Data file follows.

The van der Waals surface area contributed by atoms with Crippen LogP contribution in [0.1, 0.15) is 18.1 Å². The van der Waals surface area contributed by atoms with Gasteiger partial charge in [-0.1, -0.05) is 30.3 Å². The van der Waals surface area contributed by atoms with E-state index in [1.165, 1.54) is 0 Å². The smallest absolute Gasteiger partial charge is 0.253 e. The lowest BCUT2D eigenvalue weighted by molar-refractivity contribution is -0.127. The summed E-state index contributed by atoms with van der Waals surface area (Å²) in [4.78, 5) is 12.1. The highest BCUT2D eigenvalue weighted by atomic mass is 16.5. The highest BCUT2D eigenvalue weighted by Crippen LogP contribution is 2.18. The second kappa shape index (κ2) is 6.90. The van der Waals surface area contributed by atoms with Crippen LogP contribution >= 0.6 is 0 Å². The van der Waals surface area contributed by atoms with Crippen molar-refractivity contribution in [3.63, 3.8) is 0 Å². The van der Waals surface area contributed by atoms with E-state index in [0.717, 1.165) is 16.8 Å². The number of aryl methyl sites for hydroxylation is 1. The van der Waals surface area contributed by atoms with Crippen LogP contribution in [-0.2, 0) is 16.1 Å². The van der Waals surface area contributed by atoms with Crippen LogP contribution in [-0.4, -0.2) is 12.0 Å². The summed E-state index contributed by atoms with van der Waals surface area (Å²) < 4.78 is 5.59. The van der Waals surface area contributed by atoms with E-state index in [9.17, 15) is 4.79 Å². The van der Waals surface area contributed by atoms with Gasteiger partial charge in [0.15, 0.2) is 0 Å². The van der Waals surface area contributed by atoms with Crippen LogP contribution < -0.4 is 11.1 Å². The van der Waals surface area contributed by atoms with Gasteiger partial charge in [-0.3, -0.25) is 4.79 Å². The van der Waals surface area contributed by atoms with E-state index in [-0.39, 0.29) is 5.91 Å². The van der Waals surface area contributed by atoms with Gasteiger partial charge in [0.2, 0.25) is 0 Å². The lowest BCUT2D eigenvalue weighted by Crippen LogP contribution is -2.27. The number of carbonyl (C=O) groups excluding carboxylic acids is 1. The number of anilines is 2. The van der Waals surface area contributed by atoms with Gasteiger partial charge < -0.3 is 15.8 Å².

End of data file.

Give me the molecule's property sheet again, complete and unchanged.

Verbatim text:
The van der Waals surface area contributed by atoms with Crippen LogP contribution in [0.1, 0.15) is 18.1 Å². The van der Waals surface area contributed by atoms with Gasteiger partial charge in [-0.1, -0.05) is 30.3 Å². The van der Waals surface area contributed by atoms with E-state index in [1.165, 1.54) is 0 Å². The smallest absolute Gasteiger partial charge is 0.253 e. The lowest BCUT2D eigenvalue weighted by molar-refractivity contribution is -0.127. The summed E-state index contributed by atoms with van der Waals surface area (Å²) in [4.78, 5) is 12.1. The highest BCUT2D eigenvalue weighted by atomic mass is 16.5. The highest BCUT2D eigenvalue weighted by Crippen LogP contribution is 2.18. The second kappa shape index (κ2) is 6.90. The van der Waals surface area contributed by atoms with Crippen LogP contribution >= 0.6 is 0 Å². The van der Waals surface area contributed by atoms with Crippen molar-refractivity contribution in [3.63, 3.8) is 0 Å². The van der Waals surface area contributed by atoms with E-state index in [0.717, 1.165) is 16.8 Å². The number of aryl methyl sites for hydroxylation is 1. The van der Waals surface area contributed by atoms with Crippen LogP contribution in [-0.2, 0) is 16.1 Å². The van der Waals surface area contributed by atoms with Crippen LogP contribution in [-0.4, -0.2) is 12.0 Å². The summed E-state index contributed by atoms with van der Waals surface area (Å²) < 4.78 is 5.59. The van der Waals surface area contributed by atoms with E-state index in [9.17, 15) is 4.79 Å². The van der Waals surface area contributed by atoms with Gasteiger partial charge in [0.15, 0.2) is 0 Å². The van der Waals surface area contributed by atoms with Crippen LogP contribution < -0.4 is 11.1 Å². The van der Waals surface area contributed by atoms with Gasteiger partial charge in [-0.3, -0.25) is 4.79 Å². The van der Waals surface area contributed by atoms with E-state index in [-0.39, 0.29) is 5.91 Å². The van der Waals surface area contributed by atoms with Gasteiger partial charge in [0.2, 0.25) is 0 Å². The lowest BCUT2D eigenvalue weighted by Crippen LogP contribution is -2.27. The number of carbonyl (C=O) groups excluding carboxylic acids is 1. The number of anilines is 2. The van der Waals surface area contributed by atoms with Gasteiger partial charge < -0.3 is 15.8 Å².